Lock and load!

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Compass Coffee
Sponsor

#8: Post by Compass Coffee »

Beezer wrote:Just curious, how much trouble was it to install and calibrate the thermometer and adaptor on your machine? I started reading the instructions for the TC adaptor, but I got intimidated. Also, what's the total cost for the adaptor and a decent digital thermometer? I know a really good meter like a Fluke can be expensive, but it looks like you're using an inexpensive digital thermometer. I'd like to have a thermometer to get accurate brew temp measurements on my machine, but not if it's going to be a major expense or hassle to get it set up.
Got mine first week of February. Easy to install in a few minutes. Calibration wise my digital thermometer isn't, but is in my head and after the first 5 seconds or so of the shot fairly well tracks Thermofilter temp. Cost wise less than a C Note including digital thermometer, ask Eric his currect actual price. Eric magnanimously is making, or made, some complete with digital thermometers for us that sniveled about the asthetics of a wire sticking out the snout of our E61 group. :wink:
Mike McGinness, Head Bean (Owner/Roast Master)
http://www.CompassCoffeeRoasting.com

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erics
Supporter ◈

#9: Post by erics »

Surely the thermocouple adaptor kit can be intimidating because of all the various choices one might have to make. At least I fixed the diameter of the thermocouple one must use. :D

With the digital thermometer kit, the choices have essentially been eliminated. It sorta saddened me that I just sold the last digital thermometer kit today (until next month when adaptors come in) as I have been swapping them all in and out of Anita and making the same cappy's every morning for some time now. All of these temperature measuring devices behave in the same manner (for a vibe pump E61 machine) as illustrated in the chart below which shows temperatures during the FLUSHING RITUAL ONLY.

Image

This chart is really important as it vividly and accurately illustrates how the E61 grouphead temperatures are varying during the flushing process and in the time period after the flush is stopped. For sure it would be interesting to create the same type of chart for an E61 machine equipped with a rotary pump because the flowrates during the flush are vastly different.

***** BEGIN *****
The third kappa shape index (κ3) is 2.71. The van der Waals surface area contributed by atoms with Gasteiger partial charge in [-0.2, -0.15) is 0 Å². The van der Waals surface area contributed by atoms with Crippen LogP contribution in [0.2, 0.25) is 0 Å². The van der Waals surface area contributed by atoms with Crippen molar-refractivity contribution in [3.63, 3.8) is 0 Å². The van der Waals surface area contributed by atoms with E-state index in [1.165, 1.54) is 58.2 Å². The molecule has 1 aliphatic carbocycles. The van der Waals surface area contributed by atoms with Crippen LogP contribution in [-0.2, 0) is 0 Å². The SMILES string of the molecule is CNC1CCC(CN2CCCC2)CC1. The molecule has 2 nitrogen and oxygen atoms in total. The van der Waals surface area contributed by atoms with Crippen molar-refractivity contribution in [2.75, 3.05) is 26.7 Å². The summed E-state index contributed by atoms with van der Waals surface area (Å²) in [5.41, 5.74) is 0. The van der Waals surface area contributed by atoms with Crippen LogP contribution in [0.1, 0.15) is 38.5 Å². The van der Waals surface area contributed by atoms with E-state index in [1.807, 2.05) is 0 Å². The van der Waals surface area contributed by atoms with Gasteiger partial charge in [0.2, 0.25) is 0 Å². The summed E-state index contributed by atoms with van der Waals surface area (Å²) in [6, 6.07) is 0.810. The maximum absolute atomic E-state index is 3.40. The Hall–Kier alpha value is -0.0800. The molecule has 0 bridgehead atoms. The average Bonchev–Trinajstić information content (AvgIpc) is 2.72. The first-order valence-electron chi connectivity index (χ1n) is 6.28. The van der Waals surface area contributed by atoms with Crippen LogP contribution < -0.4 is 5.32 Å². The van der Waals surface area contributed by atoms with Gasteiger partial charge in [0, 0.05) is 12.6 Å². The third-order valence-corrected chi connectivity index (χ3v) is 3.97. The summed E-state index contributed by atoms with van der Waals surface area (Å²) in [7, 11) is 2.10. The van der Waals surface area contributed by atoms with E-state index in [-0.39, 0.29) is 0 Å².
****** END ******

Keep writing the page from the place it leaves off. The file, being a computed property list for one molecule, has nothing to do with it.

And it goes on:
Skål,

Eric S.
http://users.rcn.com/erics/
E-mail: erics at rcn dot com

PhaetonFalling

#10: Post by PhaetonFalling »

Sooooooo... it was extremely easy to install, and the thermometer is fairly accurate, measuring approximately 1 degree under the real temperature (in boiling water, it shows 211 instead of 212... in my mouth.. yes I washed it afterwards... it showed 97ish instead of 98ish....)

There wasn't any real calibration, I just noted the temperature difference under different circumstances. I didn't pay the extra money for the calibratable one... I didn't think it was worth it. This is fine, and helps me temp surf for better shots.

When I take the machine with me to IU, I will be doing some further modifications on it, maybe installing a thermometer on the second group, insulating the boiler, bringing the boiler pressure down, etc... I definitely need to trade up the t80 grinder for a mazzer, maybe the robur, or at least trying new burrs on it. And I may end up trading up the Fiorenzato for a dual boiler machine either next year or the year after...

I finally understand what (whoever said it.. I think it was Eric) meant when he said that he flushed to 199 to get a 202/203 degree shot, I've been flushing to 202 and that gives me a 205 shot... the shot temperature rises significantly when the water is cooler, and tends to heat up to brew temperature very very fast.

I'm glad I could bring the Thermometer adaptor back to the forefront of conversation again... its a very very useful tool.

Sincerely,

Namson Pham